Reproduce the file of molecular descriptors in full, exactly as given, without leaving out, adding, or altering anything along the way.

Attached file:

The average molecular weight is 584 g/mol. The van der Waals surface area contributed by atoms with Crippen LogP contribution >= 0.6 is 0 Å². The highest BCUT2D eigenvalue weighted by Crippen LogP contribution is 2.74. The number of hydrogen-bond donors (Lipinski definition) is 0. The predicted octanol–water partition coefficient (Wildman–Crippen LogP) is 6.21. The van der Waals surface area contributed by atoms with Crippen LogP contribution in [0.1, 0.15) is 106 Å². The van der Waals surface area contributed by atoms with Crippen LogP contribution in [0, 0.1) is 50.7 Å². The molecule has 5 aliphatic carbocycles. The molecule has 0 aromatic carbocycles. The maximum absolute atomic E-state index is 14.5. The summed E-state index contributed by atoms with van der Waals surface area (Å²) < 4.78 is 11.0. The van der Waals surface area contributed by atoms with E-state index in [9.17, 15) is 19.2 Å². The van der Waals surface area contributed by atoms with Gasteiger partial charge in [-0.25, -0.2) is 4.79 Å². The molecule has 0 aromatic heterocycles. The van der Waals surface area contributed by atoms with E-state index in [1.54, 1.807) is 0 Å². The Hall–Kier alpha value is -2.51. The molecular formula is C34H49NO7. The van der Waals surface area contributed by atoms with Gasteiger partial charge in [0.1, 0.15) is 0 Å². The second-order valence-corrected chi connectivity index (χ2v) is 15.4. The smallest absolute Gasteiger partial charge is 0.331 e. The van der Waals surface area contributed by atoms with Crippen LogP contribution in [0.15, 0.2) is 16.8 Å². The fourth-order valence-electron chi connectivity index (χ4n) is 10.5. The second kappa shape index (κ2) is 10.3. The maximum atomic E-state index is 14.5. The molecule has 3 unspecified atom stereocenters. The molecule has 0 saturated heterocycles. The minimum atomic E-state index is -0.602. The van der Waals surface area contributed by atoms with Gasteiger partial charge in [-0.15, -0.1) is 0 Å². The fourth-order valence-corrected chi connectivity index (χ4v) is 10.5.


The average molecular weight is 584 g/mol. The van der Waals surface area contributed by atoms with Crippen LogP contribution >= 0.6 is 0 Å². The highest BCUT2D eigenvalue weighted by Crippen LogP contribution is 2.74. The number of hydrogen-bond donors (Lipinski definition) is 0. The predicted octanol–water partition coefficient (Wildman–Crippen LogP) is 6.21. The van der Waals surface area contributed by atoms with Crippen LogP contribution in [0.1, 0.15) is 106 Å². The van der Waals surface area contributed by atoms with Crippen LogP contribution in [0, 0.1) is 50.7 Å². The molecule has 5 aliphatic carbocycles. The molecule has 0 aromatic carbocycles. The maximum absolute atomic E-state index is 14.5. The summed E-state index contributed by atoms with van der Waals surface area (Å²) < 4.78 is 11.0. The van der Waals surface area contributed by atoms with E-state index in [9.17, 15) is 19.2 Å². The van der Waals surface area contributed by atoms with Gasteiger partial charge in [-0.25, -0.2) is 4.79 Å². The molecule has 0 aromatic heterocycles. The van der Waals surface area contributed by atoms with E-state index in [1.54, 1.807) is 0 Å². The Hall–Kier alpha value is -2.51. The molecular formula is C34H49NO7. The van der Waals surface area contributed by atoms with Gasteiger partial charge in [0.1, 0.15) is 0 Å². The second-order valence-corrected chi connectivity index (χ2v) is 15.4. The smallest absolute Gasteiger partial charge is 0.331 e. The van der Waals surface area contributed by atoms with Crippen LogP contribution in [0.15, 0.2) is 16.8 Å². The fourth-order valence-electron chi connectivity index (χ4n) is 10.5. The second kappa shape index (κ2) is 10.3. The maximum atomic E-state index is 14.5. The molecule has 3 unspecified atom stereocenters. The molecule has 0 saturated heterocycles. The minimum atomic E-state index is -0.602. The van der Waals surface area contributed by atoms with Gasteiger partial charge in [-0.15, -0.1) is 0 Å². The fourth-order valence-corrected chi connectivity index (χ4v) is 10.5.